“Sabotage” is the most exciting, satisfying, suspenseful and intelligent Arnold Schwarzenegger action flick I’ve seen in recent. The best way to describe it is: an ultraviolent actioner crossed with a revenge flick, crossed with an Agatha Christie “And Then There were Fewer” style mystery. Did I really just write Agatha Christie and Arnold Schwarzenegger in the same paragraph?
The movie is directed and co written (with Skip Woods) by David Ayer who wrote the excellent crime drama “Training Day” and was the writer/director behind the Jake Gyllenhaal/Michael Pena cop drama “End of Watch” in 2012. Even though “End of Watch” didn’t completely work for me, Ayer still managed to breathe some refreshing and thrilling life into a tired subgenre and he does something similar with “Sabotage.” Though, with “End of Watch” Ayer was going for realism (the movie used an interesting but ultimately frustrating combination of Found Footage and Cinema Verite) whereas “Sabotage” is more in the vein of a cartoon-y, B-movie style action ensemble.
The picture revolves around members of a special DEA task force, although they don’t really seem like DEA agents, or at least what we think of when we think of DEA. They’re a big, beefy, tatted up, rambunctious group complete with cool action movie tough guy nicknames. There’s James “Monster” Murray, (Sam Worthington, who struggles to maintain his American accent near then end) Joe “Grinder” Phillips, (Joe Manganiello) and Eddie “Neck” Jordan (“Lost” star Josh Holloway). In addition there’s Julius “Sugar” Edmonds, (Terrence Winter) Tom “Pyhro” Roberts, (Max Martini) Bryce “Tripod” McKneely (Kevin Vance) and the solo female Lizzy Murray, (Mireille Enos, who gives a wild hot mess of a performance. If she was a wet blanket wife to Brad Pitt in last year’s “World War Z” she’s definitely not here) who might as well be considered “one of the guys.” And of course, how could I forget old Arnold “The Governator” Schwarzenegger himself (“that’s not his movie nickname, but I like it better than “Breacher”) as Jack Wharton, the leader who tries to keep these unruly men in order.
Seriously these guys are ultra loud, obnoxious and rowdy; when they’re having a celebration at someone’s house and a detective named Caroline (Olivia Williams) comes over to conduct business they mistake her for a stripper. They’re more like mercenaries than DEA agents, exaggerated comic-book mercenaries at that. And yet, there’s something sort of genuine about them; as vulgar and bone headed as they can be at times, they’re still a tight-knit unit. They’re still a family. When they trade insults with one another or get into fights it’s done so out of adoration, much in the same way Gyllenhaal and Pena—as two street cops—in “End of Watch” would grill each other out of brotherly love. In their reckless, macho way the team loves one another and there’s also something endearing about Schwarzenegger playing the stern parental figure of the group.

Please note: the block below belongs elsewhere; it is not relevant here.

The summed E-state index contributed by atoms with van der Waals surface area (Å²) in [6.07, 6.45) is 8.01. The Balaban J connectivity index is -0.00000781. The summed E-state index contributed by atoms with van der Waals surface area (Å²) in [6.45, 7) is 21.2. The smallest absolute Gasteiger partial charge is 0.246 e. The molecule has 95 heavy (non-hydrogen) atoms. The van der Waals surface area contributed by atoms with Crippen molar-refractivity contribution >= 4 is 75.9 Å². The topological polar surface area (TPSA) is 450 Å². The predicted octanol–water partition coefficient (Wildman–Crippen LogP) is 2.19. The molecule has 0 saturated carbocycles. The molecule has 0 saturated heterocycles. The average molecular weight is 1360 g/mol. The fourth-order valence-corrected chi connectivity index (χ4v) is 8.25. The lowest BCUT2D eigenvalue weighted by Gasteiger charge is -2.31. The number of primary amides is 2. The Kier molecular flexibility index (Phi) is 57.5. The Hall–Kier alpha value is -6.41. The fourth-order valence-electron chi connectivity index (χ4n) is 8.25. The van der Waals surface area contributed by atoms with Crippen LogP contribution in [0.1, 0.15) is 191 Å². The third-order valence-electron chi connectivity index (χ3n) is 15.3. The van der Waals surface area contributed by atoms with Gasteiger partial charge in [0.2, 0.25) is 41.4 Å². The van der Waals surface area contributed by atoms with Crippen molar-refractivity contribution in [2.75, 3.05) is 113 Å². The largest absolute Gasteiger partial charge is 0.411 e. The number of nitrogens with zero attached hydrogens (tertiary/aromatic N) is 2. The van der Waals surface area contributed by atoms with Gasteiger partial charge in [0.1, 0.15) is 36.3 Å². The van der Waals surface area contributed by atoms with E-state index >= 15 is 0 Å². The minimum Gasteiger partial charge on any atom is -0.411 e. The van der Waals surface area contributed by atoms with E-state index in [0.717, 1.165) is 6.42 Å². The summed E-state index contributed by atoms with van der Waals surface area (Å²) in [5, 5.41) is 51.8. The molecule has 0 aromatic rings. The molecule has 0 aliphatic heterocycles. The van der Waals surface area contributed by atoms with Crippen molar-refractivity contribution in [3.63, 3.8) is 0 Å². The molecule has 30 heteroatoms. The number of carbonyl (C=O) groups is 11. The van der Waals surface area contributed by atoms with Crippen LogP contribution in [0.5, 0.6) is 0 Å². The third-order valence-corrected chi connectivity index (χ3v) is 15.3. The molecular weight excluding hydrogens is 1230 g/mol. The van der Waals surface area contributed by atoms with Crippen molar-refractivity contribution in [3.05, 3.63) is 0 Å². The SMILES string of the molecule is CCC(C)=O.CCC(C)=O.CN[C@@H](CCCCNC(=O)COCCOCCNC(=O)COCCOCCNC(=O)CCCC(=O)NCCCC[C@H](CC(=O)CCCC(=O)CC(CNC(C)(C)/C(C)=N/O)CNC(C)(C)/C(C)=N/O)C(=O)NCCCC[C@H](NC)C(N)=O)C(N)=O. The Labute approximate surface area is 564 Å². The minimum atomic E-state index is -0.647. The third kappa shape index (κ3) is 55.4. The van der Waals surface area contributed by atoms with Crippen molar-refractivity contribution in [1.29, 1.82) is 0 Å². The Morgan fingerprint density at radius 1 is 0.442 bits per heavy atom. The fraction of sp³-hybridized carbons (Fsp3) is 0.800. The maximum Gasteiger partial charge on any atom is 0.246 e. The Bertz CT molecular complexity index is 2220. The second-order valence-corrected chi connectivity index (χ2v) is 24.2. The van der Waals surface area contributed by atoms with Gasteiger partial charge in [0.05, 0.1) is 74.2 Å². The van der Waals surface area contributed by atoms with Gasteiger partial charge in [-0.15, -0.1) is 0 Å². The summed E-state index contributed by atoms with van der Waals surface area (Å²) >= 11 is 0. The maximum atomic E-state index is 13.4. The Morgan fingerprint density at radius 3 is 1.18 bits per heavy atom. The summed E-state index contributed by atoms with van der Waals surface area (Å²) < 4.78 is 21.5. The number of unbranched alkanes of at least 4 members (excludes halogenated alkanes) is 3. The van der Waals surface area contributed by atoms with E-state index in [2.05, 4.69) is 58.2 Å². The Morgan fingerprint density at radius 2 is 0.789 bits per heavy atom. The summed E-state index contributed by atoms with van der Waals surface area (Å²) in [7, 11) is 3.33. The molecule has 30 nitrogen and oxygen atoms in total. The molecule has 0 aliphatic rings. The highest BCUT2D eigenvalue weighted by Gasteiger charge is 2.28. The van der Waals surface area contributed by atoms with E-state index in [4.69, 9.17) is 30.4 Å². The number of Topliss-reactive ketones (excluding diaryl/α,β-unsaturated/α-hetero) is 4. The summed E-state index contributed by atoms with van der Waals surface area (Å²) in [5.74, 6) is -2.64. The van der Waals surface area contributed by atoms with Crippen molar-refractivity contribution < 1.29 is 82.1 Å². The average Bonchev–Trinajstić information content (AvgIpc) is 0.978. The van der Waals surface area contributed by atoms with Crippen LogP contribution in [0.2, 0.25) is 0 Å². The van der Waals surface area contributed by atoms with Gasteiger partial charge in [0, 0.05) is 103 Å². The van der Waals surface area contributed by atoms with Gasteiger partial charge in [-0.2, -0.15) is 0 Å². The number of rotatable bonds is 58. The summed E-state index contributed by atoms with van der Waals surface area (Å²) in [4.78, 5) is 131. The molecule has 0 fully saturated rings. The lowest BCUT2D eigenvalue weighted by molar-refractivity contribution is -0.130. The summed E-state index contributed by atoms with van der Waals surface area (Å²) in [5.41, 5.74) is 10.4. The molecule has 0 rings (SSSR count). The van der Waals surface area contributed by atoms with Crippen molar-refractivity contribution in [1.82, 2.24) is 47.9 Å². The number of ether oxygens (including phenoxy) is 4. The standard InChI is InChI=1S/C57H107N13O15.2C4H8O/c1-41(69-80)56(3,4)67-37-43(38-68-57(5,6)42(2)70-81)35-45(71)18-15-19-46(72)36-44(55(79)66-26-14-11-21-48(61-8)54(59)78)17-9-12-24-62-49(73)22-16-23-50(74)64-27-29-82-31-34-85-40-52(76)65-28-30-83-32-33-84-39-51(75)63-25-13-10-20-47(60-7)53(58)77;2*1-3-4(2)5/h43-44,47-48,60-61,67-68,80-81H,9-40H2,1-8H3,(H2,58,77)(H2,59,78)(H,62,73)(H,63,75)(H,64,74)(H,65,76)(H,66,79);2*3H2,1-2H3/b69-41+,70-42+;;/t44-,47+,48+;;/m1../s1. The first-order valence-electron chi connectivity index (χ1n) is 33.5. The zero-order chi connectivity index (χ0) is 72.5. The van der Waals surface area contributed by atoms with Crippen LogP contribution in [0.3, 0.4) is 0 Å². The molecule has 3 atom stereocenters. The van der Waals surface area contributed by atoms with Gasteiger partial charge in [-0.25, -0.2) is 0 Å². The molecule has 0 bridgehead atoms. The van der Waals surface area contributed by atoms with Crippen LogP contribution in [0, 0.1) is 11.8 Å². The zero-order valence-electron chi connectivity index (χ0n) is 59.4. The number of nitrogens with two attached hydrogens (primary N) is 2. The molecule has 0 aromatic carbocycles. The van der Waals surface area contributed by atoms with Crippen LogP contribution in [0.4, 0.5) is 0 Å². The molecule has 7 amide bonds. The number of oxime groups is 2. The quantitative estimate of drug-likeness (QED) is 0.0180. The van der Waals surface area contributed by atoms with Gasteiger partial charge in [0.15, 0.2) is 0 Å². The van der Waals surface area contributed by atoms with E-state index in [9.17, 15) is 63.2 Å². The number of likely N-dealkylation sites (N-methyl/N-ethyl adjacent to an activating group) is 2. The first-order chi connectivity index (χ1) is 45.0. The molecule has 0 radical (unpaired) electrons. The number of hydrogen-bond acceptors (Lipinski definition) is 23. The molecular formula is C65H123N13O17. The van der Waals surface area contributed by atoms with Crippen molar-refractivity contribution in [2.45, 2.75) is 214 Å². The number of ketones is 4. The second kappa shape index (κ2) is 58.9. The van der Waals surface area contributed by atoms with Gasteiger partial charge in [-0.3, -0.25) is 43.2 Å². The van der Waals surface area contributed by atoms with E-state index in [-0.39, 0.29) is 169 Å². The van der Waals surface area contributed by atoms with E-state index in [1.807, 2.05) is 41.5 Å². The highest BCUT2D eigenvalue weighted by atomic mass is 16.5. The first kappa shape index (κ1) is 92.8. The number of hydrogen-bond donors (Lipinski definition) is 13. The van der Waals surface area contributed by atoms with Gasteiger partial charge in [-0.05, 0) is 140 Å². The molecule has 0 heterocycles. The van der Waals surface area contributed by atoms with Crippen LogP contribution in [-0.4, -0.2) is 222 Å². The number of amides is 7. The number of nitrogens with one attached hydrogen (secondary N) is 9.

The comedic banter between the team doesn’t always work as well as Ayer probably would have liked. I realize he’s going for a cartoonish vibe but sometimes the repartee feels forced and occasionally the performances are just a little too over-the-top and hammy. Again I realize this is Ayer’s intent but there is a point where things can be too silly, especially when Ayer is also trying to develop and maintain a sense of dread.
When drug money--that the team planned on taking for themselves--goes missing they start dropping one by one. Who could it be? The drug cartel looking for retaliation? Or is it one of the team members themselves. The team may seem close knit but they’re also loose cannons, (excuse the cliché cop movie terminology) in fact they’re more than loose cannons, so it’s not totally impossible one of them could be killing the others off in search of a payday. This is where the “And Then There Were Fewer” style mystery comes in. Now the mystery in “Sabotage” isn’t nearly as elaborate or intelligent as it would be in a more traditional mystery story, but it still contains legitimate tension and suspense. In this age of infinite franchises, sequels and remakes/reboots I can’t remember the last time I’ve experienced actual surprise in commercial action cinema.
It’s also sort of rare these days to see an action movie as violent and gory as “Sabotage.” With the seemingly endless barrage of watered down, PG-13 superhero movies (the studios need to attract a bigger audience so they can make more movies) it’s a relief to see bold, R rated cringe worthy violence. The team members get killed off in elaborate and grotesque ways; one guy gets nailed to the wall of his house. At the same time though, Ayer doesn’t overdo it. He makes sure to put story and character over action and violence, so that when violence does come there’s weight behind it. In other words, it’s deserved.
I’m not going to tell you that “Sabotage” is great art and I highly doubt it will end up on any kind of year end list, but it’s still one of the most refreshing, R rated action movies I’ve seen of late. Besides the reasons I’ve already given, the movie contains not one but two strong female characters that match the males at every turn. And perhaps best of all, the movie isn’t just a gigantic wink to famous action movies of the past like “The Expendables” or “The Last Stand” was. “Sabotage” tells its own story, creates its own characters and contains some intelligence.
And it doesn’t have a post-credit scene teasing a future movie. I know, weird right?